Migratory Notes 13
Bad bebés? Baltimore gets immigrant defenders
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Bad hombres or bad bebés?
Trump’s release of an online database of immigrants in detention, DHS-VINE, was intended to help the public search for criminals. But it mistakenly included kids in detention, and even some babies, Cindy Carcamo reports for the LA Times.
It was launched as part of the new office known as VOICE (Victims of Immigration Crime Engagement) dedicated to “the needs of crime victims and their families who have been impacted by crimes committed by removable criminal aliens.”
An element of VOICE is a hotline where victims of crimes and loved ones can learn “criminal or immigration history…about an alien.” Fusion reports that the line was inundated with prank calls, many of them reporting space aliens. An ICE official told Fusion “Their actions seek to obstruct and do harm to crime victims; that’s objectively despicable regardless of one’s views on immigration policy.”
By the numbers
Roughly half of the immigrants arrested during roundups nationally had no criminal background or had traffic offenses, such as drunken driving, as their crime, the Washington Post reports. ICE maintains it will “no longer exempt classes or categories of removable aliens from potential enforcement.”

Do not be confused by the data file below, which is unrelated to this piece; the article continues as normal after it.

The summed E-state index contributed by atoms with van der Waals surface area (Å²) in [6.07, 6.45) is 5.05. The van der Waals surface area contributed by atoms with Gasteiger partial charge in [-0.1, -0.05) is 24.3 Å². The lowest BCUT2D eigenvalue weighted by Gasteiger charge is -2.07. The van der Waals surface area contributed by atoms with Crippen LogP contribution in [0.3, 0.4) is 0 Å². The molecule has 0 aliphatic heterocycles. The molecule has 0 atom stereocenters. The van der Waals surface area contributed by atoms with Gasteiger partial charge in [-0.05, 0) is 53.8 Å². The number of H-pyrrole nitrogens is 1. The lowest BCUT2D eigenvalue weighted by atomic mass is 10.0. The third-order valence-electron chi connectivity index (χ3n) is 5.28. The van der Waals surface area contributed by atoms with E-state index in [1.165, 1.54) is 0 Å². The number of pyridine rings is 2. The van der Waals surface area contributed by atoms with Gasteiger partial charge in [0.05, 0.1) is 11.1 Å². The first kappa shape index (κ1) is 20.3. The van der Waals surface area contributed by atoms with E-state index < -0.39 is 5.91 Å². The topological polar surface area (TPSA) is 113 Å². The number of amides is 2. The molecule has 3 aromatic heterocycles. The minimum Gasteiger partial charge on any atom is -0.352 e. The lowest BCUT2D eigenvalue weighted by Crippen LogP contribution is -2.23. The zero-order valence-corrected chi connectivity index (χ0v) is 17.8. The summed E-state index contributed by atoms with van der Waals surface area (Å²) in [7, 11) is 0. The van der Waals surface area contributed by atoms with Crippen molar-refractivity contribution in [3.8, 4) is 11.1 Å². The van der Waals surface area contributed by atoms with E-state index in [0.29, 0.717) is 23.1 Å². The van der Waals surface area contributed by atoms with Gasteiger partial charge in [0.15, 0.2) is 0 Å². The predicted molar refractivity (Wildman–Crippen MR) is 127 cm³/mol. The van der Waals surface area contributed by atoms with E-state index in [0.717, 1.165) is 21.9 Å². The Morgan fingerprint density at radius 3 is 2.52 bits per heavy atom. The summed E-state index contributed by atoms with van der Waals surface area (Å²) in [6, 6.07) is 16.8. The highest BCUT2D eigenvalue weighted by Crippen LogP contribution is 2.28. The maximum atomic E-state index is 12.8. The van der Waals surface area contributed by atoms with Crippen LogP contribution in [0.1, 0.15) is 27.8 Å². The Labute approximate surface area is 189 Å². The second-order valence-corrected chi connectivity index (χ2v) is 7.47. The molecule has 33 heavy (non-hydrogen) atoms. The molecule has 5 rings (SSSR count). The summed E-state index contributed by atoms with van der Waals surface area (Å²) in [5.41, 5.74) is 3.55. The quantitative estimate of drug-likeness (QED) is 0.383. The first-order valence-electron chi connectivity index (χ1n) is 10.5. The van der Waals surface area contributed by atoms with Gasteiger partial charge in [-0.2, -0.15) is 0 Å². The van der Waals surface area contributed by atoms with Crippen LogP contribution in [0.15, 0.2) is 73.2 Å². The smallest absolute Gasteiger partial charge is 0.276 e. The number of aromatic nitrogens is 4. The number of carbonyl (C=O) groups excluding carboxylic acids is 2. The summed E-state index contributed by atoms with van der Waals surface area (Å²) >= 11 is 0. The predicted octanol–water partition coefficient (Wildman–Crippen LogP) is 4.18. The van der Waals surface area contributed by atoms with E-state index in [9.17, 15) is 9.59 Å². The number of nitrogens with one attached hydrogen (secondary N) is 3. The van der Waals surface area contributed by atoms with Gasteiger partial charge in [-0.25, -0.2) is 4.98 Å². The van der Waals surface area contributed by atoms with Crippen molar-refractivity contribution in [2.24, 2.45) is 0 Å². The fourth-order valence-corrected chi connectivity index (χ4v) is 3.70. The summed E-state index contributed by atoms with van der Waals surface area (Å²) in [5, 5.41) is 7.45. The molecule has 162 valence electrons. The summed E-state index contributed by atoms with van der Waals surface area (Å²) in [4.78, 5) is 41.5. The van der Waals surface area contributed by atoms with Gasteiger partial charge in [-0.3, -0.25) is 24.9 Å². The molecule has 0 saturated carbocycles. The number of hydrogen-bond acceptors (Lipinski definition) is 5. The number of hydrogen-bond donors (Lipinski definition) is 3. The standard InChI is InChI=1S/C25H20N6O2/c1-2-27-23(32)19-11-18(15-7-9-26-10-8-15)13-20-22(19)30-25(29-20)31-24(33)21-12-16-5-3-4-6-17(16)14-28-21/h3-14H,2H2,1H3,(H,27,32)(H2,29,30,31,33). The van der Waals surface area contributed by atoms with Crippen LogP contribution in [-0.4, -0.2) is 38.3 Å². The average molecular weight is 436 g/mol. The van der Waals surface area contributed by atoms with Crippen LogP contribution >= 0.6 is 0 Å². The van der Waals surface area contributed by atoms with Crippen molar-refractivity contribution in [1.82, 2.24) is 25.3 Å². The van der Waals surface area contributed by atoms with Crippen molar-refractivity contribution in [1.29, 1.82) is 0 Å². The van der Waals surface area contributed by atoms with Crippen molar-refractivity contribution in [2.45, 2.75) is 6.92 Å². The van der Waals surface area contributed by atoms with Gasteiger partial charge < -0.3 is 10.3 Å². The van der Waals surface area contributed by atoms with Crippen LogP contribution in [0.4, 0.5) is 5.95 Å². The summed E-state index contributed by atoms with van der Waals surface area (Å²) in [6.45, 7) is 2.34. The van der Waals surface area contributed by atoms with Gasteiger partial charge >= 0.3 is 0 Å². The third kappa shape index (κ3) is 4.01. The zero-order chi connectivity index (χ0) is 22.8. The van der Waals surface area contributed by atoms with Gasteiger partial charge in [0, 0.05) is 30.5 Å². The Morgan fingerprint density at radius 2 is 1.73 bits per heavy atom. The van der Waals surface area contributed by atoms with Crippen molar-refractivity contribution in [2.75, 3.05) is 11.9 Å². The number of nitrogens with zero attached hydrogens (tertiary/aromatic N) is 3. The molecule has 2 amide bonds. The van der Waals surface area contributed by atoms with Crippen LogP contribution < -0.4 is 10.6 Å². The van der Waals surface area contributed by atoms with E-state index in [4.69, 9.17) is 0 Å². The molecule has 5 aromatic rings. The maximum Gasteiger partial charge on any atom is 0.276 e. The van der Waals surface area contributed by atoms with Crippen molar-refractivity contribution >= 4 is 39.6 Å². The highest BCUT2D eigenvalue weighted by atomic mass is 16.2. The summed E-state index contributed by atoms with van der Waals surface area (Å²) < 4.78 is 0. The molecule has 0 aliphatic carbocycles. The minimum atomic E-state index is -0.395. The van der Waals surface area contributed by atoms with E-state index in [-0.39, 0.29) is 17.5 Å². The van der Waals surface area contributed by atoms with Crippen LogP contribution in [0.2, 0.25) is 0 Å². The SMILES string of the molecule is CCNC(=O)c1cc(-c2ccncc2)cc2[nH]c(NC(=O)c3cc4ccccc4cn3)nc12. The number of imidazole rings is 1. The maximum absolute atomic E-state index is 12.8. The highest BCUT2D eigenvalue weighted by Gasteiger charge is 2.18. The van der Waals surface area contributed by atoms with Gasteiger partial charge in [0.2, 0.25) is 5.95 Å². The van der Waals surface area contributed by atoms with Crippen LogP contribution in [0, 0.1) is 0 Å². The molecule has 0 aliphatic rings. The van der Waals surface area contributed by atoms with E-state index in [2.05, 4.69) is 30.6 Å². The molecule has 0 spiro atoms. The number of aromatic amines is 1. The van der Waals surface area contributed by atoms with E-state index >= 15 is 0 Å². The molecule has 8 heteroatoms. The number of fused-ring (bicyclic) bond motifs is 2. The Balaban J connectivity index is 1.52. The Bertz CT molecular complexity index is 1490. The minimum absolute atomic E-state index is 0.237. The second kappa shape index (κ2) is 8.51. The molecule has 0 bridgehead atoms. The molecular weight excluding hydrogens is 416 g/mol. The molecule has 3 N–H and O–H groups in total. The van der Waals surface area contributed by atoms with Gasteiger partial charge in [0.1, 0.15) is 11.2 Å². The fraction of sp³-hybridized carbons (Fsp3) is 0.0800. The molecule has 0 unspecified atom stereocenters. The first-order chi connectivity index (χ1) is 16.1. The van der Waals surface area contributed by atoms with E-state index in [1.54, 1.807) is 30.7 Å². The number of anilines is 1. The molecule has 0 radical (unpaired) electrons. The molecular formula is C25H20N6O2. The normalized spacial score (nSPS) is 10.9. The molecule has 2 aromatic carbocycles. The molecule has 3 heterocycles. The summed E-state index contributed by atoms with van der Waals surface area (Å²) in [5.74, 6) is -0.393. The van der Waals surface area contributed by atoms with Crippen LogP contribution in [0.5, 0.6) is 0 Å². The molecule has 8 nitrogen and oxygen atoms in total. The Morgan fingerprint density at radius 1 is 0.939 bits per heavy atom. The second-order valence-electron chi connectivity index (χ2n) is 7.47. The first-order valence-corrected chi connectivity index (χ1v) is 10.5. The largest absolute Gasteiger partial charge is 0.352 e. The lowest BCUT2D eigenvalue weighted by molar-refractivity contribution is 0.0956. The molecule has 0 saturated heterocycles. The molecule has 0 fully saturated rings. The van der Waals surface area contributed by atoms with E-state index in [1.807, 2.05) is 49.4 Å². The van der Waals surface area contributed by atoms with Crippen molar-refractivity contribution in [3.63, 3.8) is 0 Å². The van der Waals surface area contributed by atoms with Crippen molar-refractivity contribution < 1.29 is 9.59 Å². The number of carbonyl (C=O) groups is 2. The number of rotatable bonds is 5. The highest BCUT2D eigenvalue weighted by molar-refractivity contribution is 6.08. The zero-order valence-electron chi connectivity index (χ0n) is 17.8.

Despite all the shouts of “keep them out,” undocumented immigrants have been coming in smaller numbers for a while now. For the eighth year the unauthorized population has remained flat and for first time in more than a decade, Mexicans may not be the majority of the unauthorized population in the U.S, according to a Pew Report.
What’s it take to secure the border?
It’s not a wall, Sonia Nazario writes in an opinion piece in the LA Times. It’s also not the solutions that leaders have been providing for three decades: temporary worker programs, border security and legalization. She writes that part of the solution is in programs to prevent the violence people are fleeing.
Trump’s immigration crackdown is working, even though he has not created any new laws, reports Politico. Since he was inaugurated the number of arrests along the border has plummeted to the lowest levels in 17 years and interior immigration enforcers were given carte blanche to arrest anyone they come across who might be undocumented. This is a clear shift from policies under President Obama which focused on the prioritization of those with serious criminal offenses.
That deportation force
While ICE is widely considered the “deportation force,” most deported immigrants actual go through the criminal courts. “Roughly one-quarter of immigrants expelled from the U.S. face criminal prosecution for crossing the border illegally and serve jail time before they are deported,” Roque Planas writes for HuffPost. “Immigration prosecutions topped 91,000 in 2013 ― 28 times the number of prosecutions in 1993.”